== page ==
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144 changes likely reflects to the subjects' Inability to use the affected arm and hand in their daily routine outside of the therapy sessions. Out of a possible 162 behavioral-TMS cross-correlations, we only found seven instances of a fair to good correlation. The nnajority of these associations occurred between a behavioral measure that significantly improved and a TMS measure that did not. This finding indicates that despite finding significant changes in both TMS and behavioral measures, the relationship between them is not always clear. Three potential factors may be involved. First, the behavioral tests employed may not assess upper extremity functions that are directly related to alterations in motor representations. Second, CI therapy may result in therapy-induced changes in motor performance and neurophysiological function, but the amount of change differs between these two spectrums. Third, the improvements in function could be related to activity-dependent neuroplasticity in areas not assessed by TMS. Nonetheless, the parallelism between functional and neurophysiological changes suggests that CI therapy drives plasticity and recovery on some level. In general, individuals with a less severe motor deficit tended to demonstrate more robust alterations in the motor representation of the hand, and higher levels of function as determined by the behavioral assessments. We found motor representations to be larger and more plastic in the high functioning group, with no change in the APB and EDC representation size in the low functioning group. There are three potential and inter-related factors that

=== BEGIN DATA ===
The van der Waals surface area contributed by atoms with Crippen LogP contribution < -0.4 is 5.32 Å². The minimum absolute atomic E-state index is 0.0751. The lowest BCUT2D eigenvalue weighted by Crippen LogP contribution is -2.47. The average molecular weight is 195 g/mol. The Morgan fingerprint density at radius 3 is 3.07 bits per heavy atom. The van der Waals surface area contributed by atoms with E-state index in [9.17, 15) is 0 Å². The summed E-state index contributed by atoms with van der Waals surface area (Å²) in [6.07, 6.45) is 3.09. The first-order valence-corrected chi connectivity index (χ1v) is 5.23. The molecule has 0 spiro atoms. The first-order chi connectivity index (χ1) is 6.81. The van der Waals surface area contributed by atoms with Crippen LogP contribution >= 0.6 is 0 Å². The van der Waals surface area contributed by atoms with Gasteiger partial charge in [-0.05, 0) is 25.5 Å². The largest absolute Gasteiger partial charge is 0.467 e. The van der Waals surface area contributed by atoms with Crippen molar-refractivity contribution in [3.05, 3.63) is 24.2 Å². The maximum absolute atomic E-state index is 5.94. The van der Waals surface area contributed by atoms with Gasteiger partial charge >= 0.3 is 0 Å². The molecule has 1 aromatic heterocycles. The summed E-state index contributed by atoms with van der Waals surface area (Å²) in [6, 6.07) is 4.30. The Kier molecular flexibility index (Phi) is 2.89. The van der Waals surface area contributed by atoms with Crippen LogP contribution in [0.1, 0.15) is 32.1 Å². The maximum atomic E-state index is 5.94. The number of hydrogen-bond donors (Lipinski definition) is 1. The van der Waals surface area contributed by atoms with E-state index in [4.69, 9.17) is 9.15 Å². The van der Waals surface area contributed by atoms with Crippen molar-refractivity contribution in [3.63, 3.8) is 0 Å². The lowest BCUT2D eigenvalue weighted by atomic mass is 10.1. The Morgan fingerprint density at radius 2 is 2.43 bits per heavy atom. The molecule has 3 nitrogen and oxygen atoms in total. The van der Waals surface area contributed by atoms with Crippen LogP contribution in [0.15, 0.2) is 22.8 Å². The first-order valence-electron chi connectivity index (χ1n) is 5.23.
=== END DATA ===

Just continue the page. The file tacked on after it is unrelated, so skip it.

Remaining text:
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explain this disparity between higher and lower functioning individuals. First, individuals with a more severe motor deficit may have a much lower number of intact corticospinal fibers, which is evidenced by typically smaller or absent MEPs and a higher motor threshold than persons with better functional recovery (Cicinelli et al. 1997, Escudero et al. 1998, Trompetto et al. 2000). Second, lower functioning individuals may have relied more heavily on their unaffected limb to perform daily activities away from the laboratory. Because of their continued dependence on the unaffected limb, these individuals had a less intensive therapeutic experience, which likely affected the degree of activitydependent changes in the motor cortex. Finally, one theme for recovery of motor function following stroke is the recruitment of ipsilateral pathways. Although these ipsilateral pathways play an apparent role in posthemispherectomy recovery (Cohen et al. 1991) and in recovery from perinatal lesions (Carr et al. 1993), studies with TMS have not confirmed the utility of these pathways for recovery of limb function in adult stroke. In fact, Turton et al. (1996) found that 9 subjects with MEPs evoked during stimulation of the ipsilateral (unaffected) hemisphere, typically had poor recovery. In the case of adult stroke, ipsilateral pathways may be non-functional and only predominate when the pathways from the contralateral (affected) hemisphere cannot recover (Hallett 2001). Lower functioning individuals in the present study might have incurred activity-dependent changes in the ipsilateral hemisphere; however, we did not assess the function of these ipsilateral pathways.